The BBC has been clouded by one of the toughest funding deals in the public sector, which will force cuts with implications for the broadcaster’s output, staff and ambitions.
Nadine Dorries, culture secretary, said the license fee would be frozen for two years at £159, then rise with inflation until the end of 2027, making it one of the financial packages. least generous to the company in decades.
The BBC has called for the tax rate to at least keep pace with inflation during protracted negotiations with the government. Instead, the terms will usher in an era of tough austerity for the public-service broadcaster as it enters its 100th year and tries to compete with deep-pocketed rivals like Netflix and Disney, companies are increasing their investment and quickly encroaching on their fields.
Licensing fees, which are charged to anyone who watches live content in the country, increase by around £3.7 billion and account for about three-quarters of the company’s budget.
To make up for the fee freeze, the government has announced that it will double the BBC’s commercial arm’s loan limit to £750 million, providing the broadcaster with some financial room to configure. reshape its international services.
Richard Sharp, chairman of the BBC, and Tim Davie, general manager, described the deal as “disappointing” not only for license fee payers but also for the cultural industry in the UK.
BBC leaders said: “BBC earnings for UK services are already 30% lower 10 years ago than they were 10 years ago.”
Sharp later suggested that the company had caught off guard by the final details of the deal, which appeared in tweets from Dorries on Sunday. Sharp told BBC Radio 4 he didn’t “anticipate learning what I learned over the weekend”.
Dorries said in the House of Commons she recognized the BBC as a “great institution” but insisted she was being “realistic” about the “economic situation”. “When it comes to monthly bills, this is one of the few direct leverage we have as a government,” she said.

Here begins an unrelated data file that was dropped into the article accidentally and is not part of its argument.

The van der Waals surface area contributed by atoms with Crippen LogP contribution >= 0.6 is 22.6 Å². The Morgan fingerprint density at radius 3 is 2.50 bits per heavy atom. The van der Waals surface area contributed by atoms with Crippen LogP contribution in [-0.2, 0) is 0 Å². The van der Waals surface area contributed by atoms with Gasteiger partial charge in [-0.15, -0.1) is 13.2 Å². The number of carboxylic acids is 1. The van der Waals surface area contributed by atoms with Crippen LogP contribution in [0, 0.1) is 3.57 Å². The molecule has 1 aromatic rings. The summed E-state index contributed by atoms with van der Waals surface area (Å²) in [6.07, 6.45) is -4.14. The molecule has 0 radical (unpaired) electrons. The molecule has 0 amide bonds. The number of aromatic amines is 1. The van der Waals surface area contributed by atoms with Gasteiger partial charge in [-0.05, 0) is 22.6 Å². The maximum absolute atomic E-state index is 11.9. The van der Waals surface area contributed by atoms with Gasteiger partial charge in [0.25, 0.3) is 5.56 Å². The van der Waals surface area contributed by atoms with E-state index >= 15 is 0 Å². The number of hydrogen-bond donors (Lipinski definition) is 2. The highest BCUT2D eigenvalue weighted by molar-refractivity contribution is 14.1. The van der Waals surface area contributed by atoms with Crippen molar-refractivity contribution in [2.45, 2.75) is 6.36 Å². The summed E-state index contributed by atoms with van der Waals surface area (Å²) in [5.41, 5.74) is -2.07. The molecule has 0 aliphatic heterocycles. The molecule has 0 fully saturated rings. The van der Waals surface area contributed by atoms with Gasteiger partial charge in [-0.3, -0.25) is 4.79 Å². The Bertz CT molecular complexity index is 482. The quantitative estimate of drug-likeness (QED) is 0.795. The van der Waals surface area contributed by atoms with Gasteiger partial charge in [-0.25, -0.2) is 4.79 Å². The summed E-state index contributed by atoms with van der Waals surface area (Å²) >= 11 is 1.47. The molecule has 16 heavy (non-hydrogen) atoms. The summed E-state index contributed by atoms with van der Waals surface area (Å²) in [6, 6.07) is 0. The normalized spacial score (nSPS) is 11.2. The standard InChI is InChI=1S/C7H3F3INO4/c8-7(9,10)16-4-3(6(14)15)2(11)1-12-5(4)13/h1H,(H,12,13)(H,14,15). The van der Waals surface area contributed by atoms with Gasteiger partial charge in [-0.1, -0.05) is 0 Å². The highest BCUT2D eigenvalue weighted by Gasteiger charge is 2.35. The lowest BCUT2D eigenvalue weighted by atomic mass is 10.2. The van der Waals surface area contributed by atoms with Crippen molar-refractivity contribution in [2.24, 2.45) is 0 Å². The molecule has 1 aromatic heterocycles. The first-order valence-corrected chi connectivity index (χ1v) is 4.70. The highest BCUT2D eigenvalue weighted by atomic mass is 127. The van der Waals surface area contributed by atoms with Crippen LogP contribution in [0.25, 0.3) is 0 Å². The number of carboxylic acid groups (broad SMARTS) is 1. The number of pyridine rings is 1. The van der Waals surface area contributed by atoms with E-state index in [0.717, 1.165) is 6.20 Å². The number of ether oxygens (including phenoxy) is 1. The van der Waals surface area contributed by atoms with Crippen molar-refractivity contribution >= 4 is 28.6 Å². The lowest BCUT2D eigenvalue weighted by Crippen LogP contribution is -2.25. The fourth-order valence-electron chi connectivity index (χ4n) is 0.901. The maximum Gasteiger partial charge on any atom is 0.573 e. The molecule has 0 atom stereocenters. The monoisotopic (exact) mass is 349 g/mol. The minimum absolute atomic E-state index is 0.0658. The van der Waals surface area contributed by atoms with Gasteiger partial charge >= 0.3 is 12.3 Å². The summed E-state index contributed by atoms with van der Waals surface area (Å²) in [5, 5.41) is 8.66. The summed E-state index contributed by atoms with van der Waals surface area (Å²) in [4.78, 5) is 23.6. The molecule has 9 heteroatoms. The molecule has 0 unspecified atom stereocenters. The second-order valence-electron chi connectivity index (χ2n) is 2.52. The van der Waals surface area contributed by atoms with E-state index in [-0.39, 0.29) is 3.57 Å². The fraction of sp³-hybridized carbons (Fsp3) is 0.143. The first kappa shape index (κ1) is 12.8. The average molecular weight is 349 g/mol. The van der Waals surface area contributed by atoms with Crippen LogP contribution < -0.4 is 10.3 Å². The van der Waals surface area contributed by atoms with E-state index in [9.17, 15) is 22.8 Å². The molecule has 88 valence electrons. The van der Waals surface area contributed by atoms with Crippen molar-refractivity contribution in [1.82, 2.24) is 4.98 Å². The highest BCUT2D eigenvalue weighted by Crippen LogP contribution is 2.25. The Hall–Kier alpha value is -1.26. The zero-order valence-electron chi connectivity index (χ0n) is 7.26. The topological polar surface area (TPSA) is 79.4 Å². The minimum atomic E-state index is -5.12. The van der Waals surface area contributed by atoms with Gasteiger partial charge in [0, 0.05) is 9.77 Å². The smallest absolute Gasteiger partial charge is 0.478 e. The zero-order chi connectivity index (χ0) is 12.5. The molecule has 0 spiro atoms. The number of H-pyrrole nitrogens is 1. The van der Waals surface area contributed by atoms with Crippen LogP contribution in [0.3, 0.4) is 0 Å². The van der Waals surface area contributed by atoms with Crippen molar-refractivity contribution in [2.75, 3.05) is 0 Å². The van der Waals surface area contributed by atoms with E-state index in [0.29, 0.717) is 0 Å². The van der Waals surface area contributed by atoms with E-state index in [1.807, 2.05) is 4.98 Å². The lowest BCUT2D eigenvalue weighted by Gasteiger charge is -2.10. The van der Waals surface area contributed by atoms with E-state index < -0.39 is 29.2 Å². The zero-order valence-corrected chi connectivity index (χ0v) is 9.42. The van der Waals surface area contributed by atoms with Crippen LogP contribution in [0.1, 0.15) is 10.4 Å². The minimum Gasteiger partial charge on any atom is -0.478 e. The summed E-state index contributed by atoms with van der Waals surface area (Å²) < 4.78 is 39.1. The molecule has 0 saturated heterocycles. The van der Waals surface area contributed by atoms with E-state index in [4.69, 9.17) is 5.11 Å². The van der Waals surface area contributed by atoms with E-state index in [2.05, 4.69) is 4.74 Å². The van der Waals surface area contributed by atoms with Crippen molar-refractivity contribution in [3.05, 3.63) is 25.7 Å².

The culture minister added that the government had long planned to look at the BBC’s funding model, saying she would “be accused of being a dinosaur” if she said she would “just keep going”. continue as it is [with] fees for this license”.
But it’s worth noting that she stopped repeating assertive, made it out on Twitter over the weekend, that paying the license fee would be “the last” for the BBC.
Enders Analysis’s Abi Watson estimates the latest financial settlement will create a shortfall of £871m for the BBC by 2027. That adds to the pressure from two license fee arrangements since 2010 that have squeezed The company’s funding is around 1.1 billion pounds.
The broadcaster will assess the impacts in the coming weeks. Insiders say the tight terms will require decisions about the viability of TV channels like BBC Four, significant staff cuts and a pullback from some types of output.
Some BBC executives see the overall settlement as a dire but manageable outcome, particularly because there have been concerns that a hostile Boris Johnson government will impose the cuts. real term reduction for most of the budget period.
Even so, when compared with the spending plan for parts of Whitehall, where virtually all received real spending increases over the term, the BBC stood out as one of the biggest losers. in the public sector. Lucy Powell, shadow culture secretary, said the deal was part of a longstanding government “against the BBC”.
Lord Michael Grade, former BBC chairman and former executive chairman of ITV, said: “These are difficult times now. “They need to take a long and hard look and see what activities they can really cut back.”
“Do they need all those networks, both radio and television? Do they need their online offering to be extremely comprehensive? [There are] all kinds of questions they need to ask. ”